Two documents cited specifically in the complaint are a motion in limine and a motion for summary judgment authored by Mr. White.
Mr. Elan is a solo practitioner with offices on Broadway in Manhattan who has litigated on the plaintiffs’ side in a number of class actions.
Among the “numerous” documents he has written are a complaint and a memorandum in opposition to defendants’ motions to dismiss in Totilo v. Gross, a lawsuit brought by a bank depositor against the executive officers of NetBank. 2008 U.S. Dist Ct. Pleadings LEXIS 14958; 2008 WL 1802547.
Neither Mr. White nor Mr. Elan returned calls for comment about their lawsuit.
West Publishing Corp. is an arm of Thomson-Reuters. ALM, the publisher of the New York Law Journal, licenses its content to LexisNexis, an arm of Reed Elsevier Inc.
Both West Publishing and LexisNexis sell access to online digital databases containing judicial opinions, news articles and legal treatises to attorneys and other professionals. The companies also digitally warehouse complaints, motions, legal memoranda and briefs written by attorneys and their firms.
“What West and LexisNexis are doing is, they are relying on the attorneys to provide them with content,” Mr. Blue said. “They scoop up this high-quality content, essentially for free, and then they sell it back to the same audience that produced the content.”
Mr. Blue and Mr. Bragar draw the distinction between the two companies’ offerings and other uses.
Judges, of course, are the intended audience of the briefs and legal memoranda. And the federal court system’s PACER database, the two lawyers say, is clearly a different animal than a private database.
“The difference,” Mr. Blue said, “is that Congress has mandated these briefs and pleadings be made available and the PACER system covers its overhead—they aren’t in the business of turning a profit. PACER is making the court records available as part of the courts’ mandate for open records.”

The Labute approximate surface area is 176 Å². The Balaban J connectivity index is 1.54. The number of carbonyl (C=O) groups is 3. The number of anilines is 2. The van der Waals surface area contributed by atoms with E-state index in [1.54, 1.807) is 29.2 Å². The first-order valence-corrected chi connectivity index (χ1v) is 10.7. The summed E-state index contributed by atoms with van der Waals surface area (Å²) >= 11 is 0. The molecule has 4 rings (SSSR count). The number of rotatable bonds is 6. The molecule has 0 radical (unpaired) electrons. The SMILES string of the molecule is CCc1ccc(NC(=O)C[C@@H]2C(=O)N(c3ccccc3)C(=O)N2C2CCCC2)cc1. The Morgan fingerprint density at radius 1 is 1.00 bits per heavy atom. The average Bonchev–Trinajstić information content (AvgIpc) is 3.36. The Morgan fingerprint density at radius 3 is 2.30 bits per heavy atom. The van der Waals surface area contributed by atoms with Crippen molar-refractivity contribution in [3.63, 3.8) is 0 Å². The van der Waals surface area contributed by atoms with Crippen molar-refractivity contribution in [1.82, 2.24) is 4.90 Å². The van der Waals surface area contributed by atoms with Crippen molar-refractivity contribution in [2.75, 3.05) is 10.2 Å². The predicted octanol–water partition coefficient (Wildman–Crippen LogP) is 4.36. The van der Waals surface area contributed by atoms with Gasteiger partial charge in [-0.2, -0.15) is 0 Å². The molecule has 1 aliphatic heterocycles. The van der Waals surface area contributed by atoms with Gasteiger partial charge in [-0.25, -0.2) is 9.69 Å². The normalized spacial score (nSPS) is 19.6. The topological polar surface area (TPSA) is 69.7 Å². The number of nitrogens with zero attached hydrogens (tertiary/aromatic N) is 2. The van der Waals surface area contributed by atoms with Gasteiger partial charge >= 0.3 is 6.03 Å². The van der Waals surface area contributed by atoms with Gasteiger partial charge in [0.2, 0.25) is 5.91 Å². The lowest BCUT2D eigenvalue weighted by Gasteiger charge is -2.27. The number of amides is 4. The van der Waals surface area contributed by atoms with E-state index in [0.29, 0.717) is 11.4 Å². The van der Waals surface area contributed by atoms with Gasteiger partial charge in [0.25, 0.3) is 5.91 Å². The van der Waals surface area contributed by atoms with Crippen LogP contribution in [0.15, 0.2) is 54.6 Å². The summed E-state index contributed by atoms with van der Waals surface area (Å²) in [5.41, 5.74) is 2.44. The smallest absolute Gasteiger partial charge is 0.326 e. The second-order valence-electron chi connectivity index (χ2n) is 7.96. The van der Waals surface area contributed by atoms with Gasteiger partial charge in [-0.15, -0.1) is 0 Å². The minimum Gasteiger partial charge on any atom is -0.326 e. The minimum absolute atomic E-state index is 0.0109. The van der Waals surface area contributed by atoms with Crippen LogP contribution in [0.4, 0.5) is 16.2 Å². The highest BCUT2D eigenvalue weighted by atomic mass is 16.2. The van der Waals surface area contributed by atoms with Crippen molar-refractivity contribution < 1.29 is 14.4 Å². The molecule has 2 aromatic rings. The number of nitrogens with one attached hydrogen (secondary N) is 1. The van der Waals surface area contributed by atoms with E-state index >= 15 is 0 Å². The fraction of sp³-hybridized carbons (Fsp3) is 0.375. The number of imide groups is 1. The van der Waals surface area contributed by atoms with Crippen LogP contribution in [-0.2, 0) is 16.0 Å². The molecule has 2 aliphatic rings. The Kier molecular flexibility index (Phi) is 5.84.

Thomson-Reuters declined to comment, saying it refrains from commenting on ongoing litigation.
There was no immediate comment from LexisNexis.
One issue facing the lawyers in the subclass that would be led by Mr. White is numerosity, the requirement that proposed class members be so numerous that joinder is impractical and the disposition of their claims in a class action would benefit the court and the parties.
Mr. Bragar said he did not know for sure how many lawyers have made the effort to register any of their filings but that they would only need 100 to 200 people to satisfy the numerosity requirement.
Mr. Blue said the idea that attorneys might have a copyrightable interests in their filings has been percolating long enough that they should hit the threshold.
“I think very highly of Mr. White and it seems to me that in a country full of lawyers, the idea that there is only one attorney who sought to do this is pretty far fetched,” Mr. Blue said. “I suspect I’ll be hearing from a lot of lawyers who are pleased with the filing of this lawsuit.”
@|Mark Hamblett can be contacted at email@example.com.